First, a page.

Rev. Lou makes the Top 10

Writing at Counterpunch.org, the online version of Alexander Cockburn's political newsletter, Robert Boston compiles a list of the Top 10 Power Brokers of the Religious Right. Boston used "publicly available financial data and political prominence" to rank his collection of polyester Savonarolas (Savonaroli?) and multimedia Elmer Gantrys. And coming in at number 10 is local boy and longtime OC Weekly favorite, Reverend Lou Sheldon, founder of the Traditional Values Coalition.

The Reverend Lou may not be playing in the same financial league as those higher up on the list– Focus on the Family, headed by Dr. James Dobson (number 2 on the list), took in $137,848,520 in 2005, while Lou and the TVC were only able to shear the flock for $6,389,448 last year– but when it comes to frothing-at-the-mouth madness and general unwholesomeness, the Reverend Lou ranks second to none. Boston neatly summarizes some of the things that makes the Baby Jesus cry:

Sheldon, 72, claims to represent 43,000 churches, but critics dispute that figure. In the world of the Religious Right, the Presbyterian minister has a reputation as something of a money-grubbing huckster. He has been criticized for acting as a front for gambling interests on at least two occasions. An aide to disgraced Washington lobbyist Jack Abramoff once called Sheldon "Lucky Louie" in an e-mail when the two worked together on a lobbying project on behalf of the legalized gambling industry.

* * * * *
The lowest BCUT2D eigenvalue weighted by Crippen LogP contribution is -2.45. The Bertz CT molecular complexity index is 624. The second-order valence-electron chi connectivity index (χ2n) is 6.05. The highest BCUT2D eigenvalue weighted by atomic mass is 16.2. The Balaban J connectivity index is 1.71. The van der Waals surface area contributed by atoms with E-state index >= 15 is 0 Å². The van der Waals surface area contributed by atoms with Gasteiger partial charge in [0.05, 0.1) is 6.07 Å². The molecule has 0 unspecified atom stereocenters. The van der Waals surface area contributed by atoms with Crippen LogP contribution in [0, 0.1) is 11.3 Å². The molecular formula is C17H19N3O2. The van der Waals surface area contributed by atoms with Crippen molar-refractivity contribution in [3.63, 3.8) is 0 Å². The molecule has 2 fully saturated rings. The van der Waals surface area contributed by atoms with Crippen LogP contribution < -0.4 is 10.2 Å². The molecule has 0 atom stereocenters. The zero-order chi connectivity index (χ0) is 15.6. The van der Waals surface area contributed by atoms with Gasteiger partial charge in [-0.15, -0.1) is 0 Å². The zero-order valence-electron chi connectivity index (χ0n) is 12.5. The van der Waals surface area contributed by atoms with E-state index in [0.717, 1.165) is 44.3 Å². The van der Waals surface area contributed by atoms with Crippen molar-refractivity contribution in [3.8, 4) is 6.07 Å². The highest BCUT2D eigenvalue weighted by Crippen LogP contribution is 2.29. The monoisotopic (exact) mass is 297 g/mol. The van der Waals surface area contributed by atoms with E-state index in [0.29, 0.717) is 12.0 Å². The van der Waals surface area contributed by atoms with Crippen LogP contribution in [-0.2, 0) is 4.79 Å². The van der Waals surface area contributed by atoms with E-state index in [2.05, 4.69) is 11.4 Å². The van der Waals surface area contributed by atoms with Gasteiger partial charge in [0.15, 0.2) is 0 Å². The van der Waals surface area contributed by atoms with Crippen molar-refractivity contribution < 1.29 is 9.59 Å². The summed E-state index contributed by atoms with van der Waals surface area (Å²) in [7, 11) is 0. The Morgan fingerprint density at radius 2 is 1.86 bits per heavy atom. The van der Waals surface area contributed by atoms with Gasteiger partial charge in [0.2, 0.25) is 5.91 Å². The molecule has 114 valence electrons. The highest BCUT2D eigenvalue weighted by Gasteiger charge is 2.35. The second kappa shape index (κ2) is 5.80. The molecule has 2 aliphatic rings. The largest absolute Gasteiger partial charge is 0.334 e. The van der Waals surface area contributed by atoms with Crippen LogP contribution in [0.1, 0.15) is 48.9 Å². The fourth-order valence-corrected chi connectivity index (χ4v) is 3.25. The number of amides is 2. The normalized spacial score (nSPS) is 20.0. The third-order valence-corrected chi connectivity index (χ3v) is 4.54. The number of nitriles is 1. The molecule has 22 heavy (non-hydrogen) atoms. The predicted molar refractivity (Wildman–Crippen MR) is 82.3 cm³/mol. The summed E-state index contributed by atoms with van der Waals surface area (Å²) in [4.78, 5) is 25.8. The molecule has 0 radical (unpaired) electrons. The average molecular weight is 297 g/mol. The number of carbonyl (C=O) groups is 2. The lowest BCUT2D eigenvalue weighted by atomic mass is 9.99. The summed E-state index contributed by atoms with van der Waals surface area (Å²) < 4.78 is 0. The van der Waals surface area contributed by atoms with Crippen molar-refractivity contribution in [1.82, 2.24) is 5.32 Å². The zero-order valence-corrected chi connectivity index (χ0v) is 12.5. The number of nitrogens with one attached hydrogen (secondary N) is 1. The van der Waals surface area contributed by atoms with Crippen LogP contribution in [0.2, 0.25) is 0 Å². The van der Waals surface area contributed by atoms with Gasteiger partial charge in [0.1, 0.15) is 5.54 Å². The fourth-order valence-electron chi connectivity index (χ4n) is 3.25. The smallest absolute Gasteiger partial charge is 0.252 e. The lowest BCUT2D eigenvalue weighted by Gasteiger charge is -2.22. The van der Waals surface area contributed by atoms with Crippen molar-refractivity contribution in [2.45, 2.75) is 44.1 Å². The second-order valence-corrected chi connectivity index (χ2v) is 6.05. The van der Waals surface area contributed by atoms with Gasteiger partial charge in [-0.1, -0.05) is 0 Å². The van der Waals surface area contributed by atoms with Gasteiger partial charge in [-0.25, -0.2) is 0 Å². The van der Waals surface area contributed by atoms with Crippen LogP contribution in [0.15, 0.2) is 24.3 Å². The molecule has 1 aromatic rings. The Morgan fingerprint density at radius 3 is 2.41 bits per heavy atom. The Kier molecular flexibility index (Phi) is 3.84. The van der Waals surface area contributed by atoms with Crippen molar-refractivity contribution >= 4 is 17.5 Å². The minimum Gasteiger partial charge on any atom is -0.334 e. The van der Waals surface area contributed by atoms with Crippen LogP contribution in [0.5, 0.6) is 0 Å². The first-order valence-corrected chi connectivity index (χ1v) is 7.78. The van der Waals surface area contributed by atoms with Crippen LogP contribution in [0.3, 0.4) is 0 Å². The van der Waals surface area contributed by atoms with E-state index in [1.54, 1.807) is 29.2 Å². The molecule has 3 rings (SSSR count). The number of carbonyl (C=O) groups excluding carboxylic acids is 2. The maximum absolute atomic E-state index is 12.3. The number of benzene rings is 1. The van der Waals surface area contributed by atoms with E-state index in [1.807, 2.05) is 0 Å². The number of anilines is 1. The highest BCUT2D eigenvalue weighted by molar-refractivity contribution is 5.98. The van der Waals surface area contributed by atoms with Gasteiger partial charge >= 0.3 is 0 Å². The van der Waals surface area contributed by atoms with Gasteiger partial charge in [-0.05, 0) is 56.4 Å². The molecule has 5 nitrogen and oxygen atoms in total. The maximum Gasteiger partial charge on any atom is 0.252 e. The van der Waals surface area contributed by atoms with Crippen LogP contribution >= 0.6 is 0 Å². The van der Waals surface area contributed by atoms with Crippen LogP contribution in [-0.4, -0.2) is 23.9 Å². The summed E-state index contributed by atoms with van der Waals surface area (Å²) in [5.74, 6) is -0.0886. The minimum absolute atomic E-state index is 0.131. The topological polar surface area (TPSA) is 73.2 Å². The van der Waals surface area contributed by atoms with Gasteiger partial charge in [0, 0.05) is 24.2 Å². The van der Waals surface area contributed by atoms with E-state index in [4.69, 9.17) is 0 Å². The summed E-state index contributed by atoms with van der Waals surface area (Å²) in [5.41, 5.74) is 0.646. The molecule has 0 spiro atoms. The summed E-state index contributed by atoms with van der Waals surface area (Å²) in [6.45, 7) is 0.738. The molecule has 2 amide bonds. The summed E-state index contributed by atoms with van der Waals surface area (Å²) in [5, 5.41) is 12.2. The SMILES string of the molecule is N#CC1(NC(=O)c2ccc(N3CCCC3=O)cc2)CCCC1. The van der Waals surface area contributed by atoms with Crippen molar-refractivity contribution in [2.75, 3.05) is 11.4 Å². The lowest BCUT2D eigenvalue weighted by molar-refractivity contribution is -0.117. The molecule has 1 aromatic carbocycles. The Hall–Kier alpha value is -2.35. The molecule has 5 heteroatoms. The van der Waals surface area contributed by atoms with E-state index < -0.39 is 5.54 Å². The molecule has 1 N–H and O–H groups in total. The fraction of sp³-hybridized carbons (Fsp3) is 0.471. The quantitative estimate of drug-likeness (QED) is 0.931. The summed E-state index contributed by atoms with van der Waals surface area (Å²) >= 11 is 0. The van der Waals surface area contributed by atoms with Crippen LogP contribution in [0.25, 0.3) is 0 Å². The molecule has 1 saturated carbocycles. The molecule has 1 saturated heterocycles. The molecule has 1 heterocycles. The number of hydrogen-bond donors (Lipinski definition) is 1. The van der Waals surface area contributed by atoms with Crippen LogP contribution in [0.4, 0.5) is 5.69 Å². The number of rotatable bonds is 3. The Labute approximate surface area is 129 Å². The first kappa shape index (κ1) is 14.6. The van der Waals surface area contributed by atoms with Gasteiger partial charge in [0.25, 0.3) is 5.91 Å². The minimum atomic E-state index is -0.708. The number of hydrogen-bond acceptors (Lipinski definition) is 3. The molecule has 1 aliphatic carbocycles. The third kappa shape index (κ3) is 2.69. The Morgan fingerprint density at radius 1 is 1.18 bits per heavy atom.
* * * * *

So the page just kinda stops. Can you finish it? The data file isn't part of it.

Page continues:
Sheldon's rhetoric is shrill, even by Religious Right standards, and he makes no efforts to moderate his extreme goals. His daughter is equally florid, once claiming in a 1999 fund-raising letter that she had confronted a "witch" who had sown a "spirit of confusion" over the Senate.

For many years, Sheldon carved out a niche for TVC by engaging in unrelenting gay bashing. When other Religious Right groups began moving in on this turf in the 1990s, Sheldon diversified, ramping up his assaults on church-state separation, public education and the federal judiciary.

None of this has hurt TVC's standing in Washington. After Bush's re-election in 2004, Sheldon held a "Christian" inaugural event that drew White House strategist Karl Rove, Republican National Committee Chairman Ken Mehlman and others.

Sheldon Quote: "A dangerous Marxist/Leftist/Homosexual/Islamic coalition has formed --- and we'd better be willing to fight it with everything in our power. These people are playing for keeps. Their hero, Mao Tse Tung, is estimated to have murdered upwards of 60 million people during his reign of terror in China. Do we think we can escape such persecution if we refuse to fight for what is right?" ("The War on Christianity," column, TVC Web site, December 13, 2005)

None of this will be surprising to those who have kept up the adventures of Lou through the pages of the Weekly– except, perhaps, for that quote. If you've ever wondered how the Religious Right can claim that somehow gay rights activists and radical fundamentalists Muslims, who take a lethally dim view of same sex relationships, are allies, now, thanks to Lou, you know: they are united by their shared love of Mao. It's that kind of insightful thinking that's made Lou Sheldon such an important leader among those who pray loudly in public but still change money in the temple.


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